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Self-Organizing Legal Systems: Precedent and Variation in Bankruptcy

Bernard Trujillo

Valparaiso University Law School

Utah Law Review, Vol. 483, 2004

Models of legal ordering are frequently hierarchical. These models do not explain two prominent realities: (1) variation in the content of a legal system, and (2) patterns of non-hierarchical ordering that we observe. As a supplement to hierarchical explanations of legal order, this Article draws on physical and social science research on complex systems to offer a self-organizing model. The self-organizing model focuses on variation in the content of legal systems and attempts to explain the relationship between that variation and patterns of ordering. The self-organizing model demonstrates that variation and ordering are not opposite categories, but rather constitute one continuous phenomenon.

Working with bankruptcy data and institutions, this Article describes self-organizing structures as overlapping networks of legal and extra-legal actors, and self-organizing dynamics as involving the twin processes of form innovation and norm emergence. This Article adduces empirical evidence (including a substantial case study and statistical analysis of a quantitative database) suggesting that bankruptcy is a self-organizing system. Finally, this Article suggests that self-organization may state a general theory of trial court behavior, and that the self-organizing model may illuminate legal research in areas such as discretion, doctrine, and legal change.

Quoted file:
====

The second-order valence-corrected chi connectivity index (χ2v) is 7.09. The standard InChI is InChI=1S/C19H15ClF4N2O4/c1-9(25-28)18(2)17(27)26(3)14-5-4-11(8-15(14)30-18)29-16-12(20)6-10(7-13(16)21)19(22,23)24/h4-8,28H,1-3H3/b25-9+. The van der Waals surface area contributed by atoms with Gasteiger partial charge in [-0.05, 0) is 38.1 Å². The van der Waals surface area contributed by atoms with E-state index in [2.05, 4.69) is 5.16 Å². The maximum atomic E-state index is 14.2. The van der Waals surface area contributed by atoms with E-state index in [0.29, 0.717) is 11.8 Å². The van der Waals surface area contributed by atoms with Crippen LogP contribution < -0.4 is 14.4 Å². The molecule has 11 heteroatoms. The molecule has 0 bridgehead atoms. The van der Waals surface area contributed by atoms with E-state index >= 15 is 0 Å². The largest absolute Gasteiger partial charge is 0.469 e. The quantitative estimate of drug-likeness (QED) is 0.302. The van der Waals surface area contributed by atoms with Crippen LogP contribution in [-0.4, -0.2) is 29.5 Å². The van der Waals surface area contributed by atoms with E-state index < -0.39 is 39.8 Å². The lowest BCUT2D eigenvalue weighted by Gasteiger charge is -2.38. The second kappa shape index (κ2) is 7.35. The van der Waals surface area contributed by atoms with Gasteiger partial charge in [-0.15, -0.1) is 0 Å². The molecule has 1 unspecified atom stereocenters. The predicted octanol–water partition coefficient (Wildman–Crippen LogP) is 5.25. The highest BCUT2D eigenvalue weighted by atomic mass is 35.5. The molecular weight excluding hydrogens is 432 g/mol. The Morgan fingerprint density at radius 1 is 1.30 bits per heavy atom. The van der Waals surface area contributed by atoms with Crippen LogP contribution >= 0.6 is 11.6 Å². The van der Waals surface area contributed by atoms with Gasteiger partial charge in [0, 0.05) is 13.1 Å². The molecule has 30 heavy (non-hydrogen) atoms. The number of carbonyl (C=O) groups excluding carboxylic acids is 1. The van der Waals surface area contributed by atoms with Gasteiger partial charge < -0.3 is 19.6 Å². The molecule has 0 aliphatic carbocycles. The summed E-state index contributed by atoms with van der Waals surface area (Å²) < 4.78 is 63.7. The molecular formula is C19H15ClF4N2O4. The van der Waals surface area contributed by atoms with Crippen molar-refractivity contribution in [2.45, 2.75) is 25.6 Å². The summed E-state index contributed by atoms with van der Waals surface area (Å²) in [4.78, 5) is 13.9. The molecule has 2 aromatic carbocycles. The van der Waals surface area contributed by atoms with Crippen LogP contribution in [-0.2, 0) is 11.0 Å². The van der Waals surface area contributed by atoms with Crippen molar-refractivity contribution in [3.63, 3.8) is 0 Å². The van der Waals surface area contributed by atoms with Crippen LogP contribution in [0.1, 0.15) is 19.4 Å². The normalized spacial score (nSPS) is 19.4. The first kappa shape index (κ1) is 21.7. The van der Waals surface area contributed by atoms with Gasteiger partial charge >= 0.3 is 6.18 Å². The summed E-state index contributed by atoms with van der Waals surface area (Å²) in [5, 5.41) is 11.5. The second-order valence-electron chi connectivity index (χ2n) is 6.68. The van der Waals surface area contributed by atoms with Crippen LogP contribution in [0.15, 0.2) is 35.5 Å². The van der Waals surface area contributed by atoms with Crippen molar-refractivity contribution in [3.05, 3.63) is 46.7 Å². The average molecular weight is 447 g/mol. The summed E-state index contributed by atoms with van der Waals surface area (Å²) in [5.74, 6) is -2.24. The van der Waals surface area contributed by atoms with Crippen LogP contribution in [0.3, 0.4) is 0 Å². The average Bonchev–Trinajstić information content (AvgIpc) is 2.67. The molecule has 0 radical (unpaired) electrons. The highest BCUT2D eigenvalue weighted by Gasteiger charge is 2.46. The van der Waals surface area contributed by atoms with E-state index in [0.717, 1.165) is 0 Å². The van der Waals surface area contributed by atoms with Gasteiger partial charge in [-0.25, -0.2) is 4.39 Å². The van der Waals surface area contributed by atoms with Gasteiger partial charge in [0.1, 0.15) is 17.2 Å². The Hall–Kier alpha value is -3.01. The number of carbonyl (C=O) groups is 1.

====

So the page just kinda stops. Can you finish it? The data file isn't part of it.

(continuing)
Number of Pages in PDF File: 80

Keywords: bankruptcy, complex systems, self-organization, empirical, norms

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Date posted: August 17, 2006  

Suggested Citation

Trujillo, Bernard, Self-Organizing Legal Systems: Precedent and Variation in Bankruptcy. Utah Law Review, Vol. 483, 2004. Available at SSRN: https://ssrn.com/abstract=924673

Contact Information

Bernard Trujillo (Contact Author)
Valparaiso University Law School ( email )
656 S. Greenwich St.
Valparaiso, IN 46383-6493
United States
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